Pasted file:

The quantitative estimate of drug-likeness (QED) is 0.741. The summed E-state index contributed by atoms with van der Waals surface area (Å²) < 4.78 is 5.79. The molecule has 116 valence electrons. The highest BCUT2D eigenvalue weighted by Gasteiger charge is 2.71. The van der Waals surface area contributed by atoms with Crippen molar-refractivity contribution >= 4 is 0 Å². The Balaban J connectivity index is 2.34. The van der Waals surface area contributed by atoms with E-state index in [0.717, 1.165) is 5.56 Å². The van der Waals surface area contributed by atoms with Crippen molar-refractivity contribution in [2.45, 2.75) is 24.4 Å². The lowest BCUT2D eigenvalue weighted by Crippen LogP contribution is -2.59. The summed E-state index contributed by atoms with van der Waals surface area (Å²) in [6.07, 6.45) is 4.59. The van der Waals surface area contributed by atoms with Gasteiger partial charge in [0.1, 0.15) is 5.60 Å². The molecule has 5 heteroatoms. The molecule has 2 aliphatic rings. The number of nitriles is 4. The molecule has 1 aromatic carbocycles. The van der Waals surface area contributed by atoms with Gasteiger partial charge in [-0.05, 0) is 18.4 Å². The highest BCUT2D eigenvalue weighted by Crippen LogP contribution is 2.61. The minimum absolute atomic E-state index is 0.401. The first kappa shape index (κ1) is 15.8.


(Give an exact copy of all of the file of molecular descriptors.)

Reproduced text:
The quantitative estimate of drug-likeness (QED) is 0.741. The summed E-state index contributed by atoms with van der Waals surface area (Å²) < 4.78 is 5.79. The molecule has 116 valence electrons. The highest BCUT2D eigenvalue weighted by Gasteiger charge is 2.71. The van der Waals surface area contributed by atoms with Crippen molar-refractivity contribution >= 4 is 0 Å². The Balaban J connectivity index is 2.34. The van der Waals surface area contributed by atoms with E-state index in [0.717, 1.165) is 5.56 Å². The van der Waals surface area contributed by atoms with Crippen molar-refractivity contribution in [2.45, 2.75) is 24.4 Å². The lowest BCUT2D eigenvalue weighted by Crippen LogP contribution is -2.59. The summed E-state index contributed by atoms with van der Waals surface area (Å²) in [6.07, 6.45) is 4.59. The van der Waals surface area contributed by atoms with Gasteiger partial charge in [0.1, 0.15) is 5.60 Å². The molecule has 5 heteroatoms. The molecule has 2 aliphatic rings. The number of nitriles is 4. The molecule has 1 aromatic carbocycles. The van der Waals surface area contributed by atoms with Gasteiger partial charge in [-0.05, 0) is 18.4 Å². The highest BCUT2D eigenvalue weighted by Crippen LogP contribution is 2.61. The minimum absolute atomic E-state index is 0.401. The first kappa shape index (κ1) is 15.8.